Want the uncomplicated version of the Jordan Lasley saga? He violated UCLA football rules and was suspended for three games. Not complicated at all. Except it is complicated, as generally is the case. Maybe what Lasley violated was not a rule. Maybe it was an understanding. Remember, this is football, where Tom Coughlin, when he coached the Giants, told players they were late if they showed up on time. Or maybe Bruin coaches ran out of patience with youthful exuberance.
A knowledgeable observer stood on the sideline as time ran out on quarterback Khalil Tate and Arizona against USC. “He’s going to be a star in the NFL,” the fellow said. “As a running back.”Do not etch that in stone. Yes, Tate looked every bit the part of a mostly-forgotten single-wing tailback, running for 161 yards, with a long of 54, and a touchdown. Underline running. He is not a scrambler taking advantage of defensive breakdowns. He has the vision, feet and instincts of a running back.
Manuel Douglas can tell you about Arizona quarterback Khalil Tate. “People say, ‘You can’t believe what he did.’” the Narbonne High coach said. “I can.”This was after Tate shredded UCLA for 230 yards with two touchdowns rushing and 148 additional passing yards plus another touchdown in a 30-7 Arizona victory. “He did it against us one year,” Douglas said. “We could not stop the guy. He scored six touchdowns and had like 314 yards against us in a 41-40 overtime win.
Muck Rack makes it simple to find people, tweets, or articles that mention any name, keyword, company, hashtag etc. We've compiled this guide to help you make the most of your search.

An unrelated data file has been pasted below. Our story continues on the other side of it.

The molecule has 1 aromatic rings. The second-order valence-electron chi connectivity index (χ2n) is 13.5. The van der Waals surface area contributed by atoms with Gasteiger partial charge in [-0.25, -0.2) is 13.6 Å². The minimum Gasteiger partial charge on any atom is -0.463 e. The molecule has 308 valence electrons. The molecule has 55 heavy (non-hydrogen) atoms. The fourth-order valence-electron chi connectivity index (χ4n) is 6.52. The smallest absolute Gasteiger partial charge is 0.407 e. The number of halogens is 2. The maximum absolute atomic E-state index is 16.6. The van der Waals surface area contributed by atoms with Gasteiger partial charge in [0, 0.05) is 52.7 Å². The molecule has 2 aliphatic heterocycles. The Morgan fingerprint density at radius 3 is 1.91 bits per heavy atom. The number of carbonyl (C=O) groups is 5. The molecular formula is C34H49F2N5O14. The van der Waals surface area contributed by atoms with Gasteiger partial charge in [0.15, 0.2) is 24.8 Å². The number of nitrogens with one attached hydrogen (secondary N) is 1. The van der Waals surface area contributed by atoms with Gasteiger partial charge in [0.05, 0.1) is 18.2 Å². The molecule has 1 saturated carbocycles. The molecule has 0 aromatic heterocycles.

Selecting a term
Start searching tweets, articles from media outlets, articles mentioned in tweets, journalists'
names, titles and bios with some suggested searches:
Companies or Topics (e.g. iPhone, Microsoft)
Phrases (e.g. "cloud computing") — use quotes to keep the terms together
Twitter handles (e.g. @username) — returns those who have mentioned or replied to
Names (e.g. "David Pogue")
Hashtags (e.g. #sxsw, #london2012)
Bio details (e.g. vegan, Olympics, father)
Muck Rack's Advanced Search allows for many boolean operators.
Find results that mention multiple specified terms, use AND or
+. For example, ensure each result contains both Elon Musk and Mark Zuckerberg by
searching Musk AND Zuckerberg or Musk + Zuckerberg.
Use the operators OR or , to broaden your search when you'd like either of
multiple terms to appear in results. (This is the default behavior of our search when no operators
are used). For example, results will contain either cake or cookie by searching cake OR cookie or cake,cookie
Use NOT or - to subtract results from your search. For
example, searching Disney will yield results about the Walt Disney Company as well as Walt Disney
World Resort. To exclude mentions of Disney World, search for Disney -World or Disney
When using one of these operators with a phrase, enclose it in quotation marks. For example, you can
find results about smartphones excluding Apple's iPhone 4S by searching smartphone -"iPhone
Exact case matching or punctuation
If you're searching for a brand name or keyword that relies on specific punctuation marks or capitalization, you can
find results that match your exact query by adding matchcase: before the keyword you're searching for, like matchcase:E*TRADE .
Use parentheses to separate multiple
boolean phrases. For example, to find journalists talking about having fun in Disney World or
Disneyland, search for ("disney world" OR disneyland) AND fun.
An asterisk can be used to search for any variation of a root word truncated by the asterisk. For example, searching for admin* will return results for administrator, administration, administer, administered, etc.
A near operator is an AND operator where you can control the distance between the words. You can vary the distance the near operation uses by adding a forward slash and number (between 0-99) such as strawberries NEAR/10 "whipped cream", which means the strawberries must exist within 10 words of "whipped cream".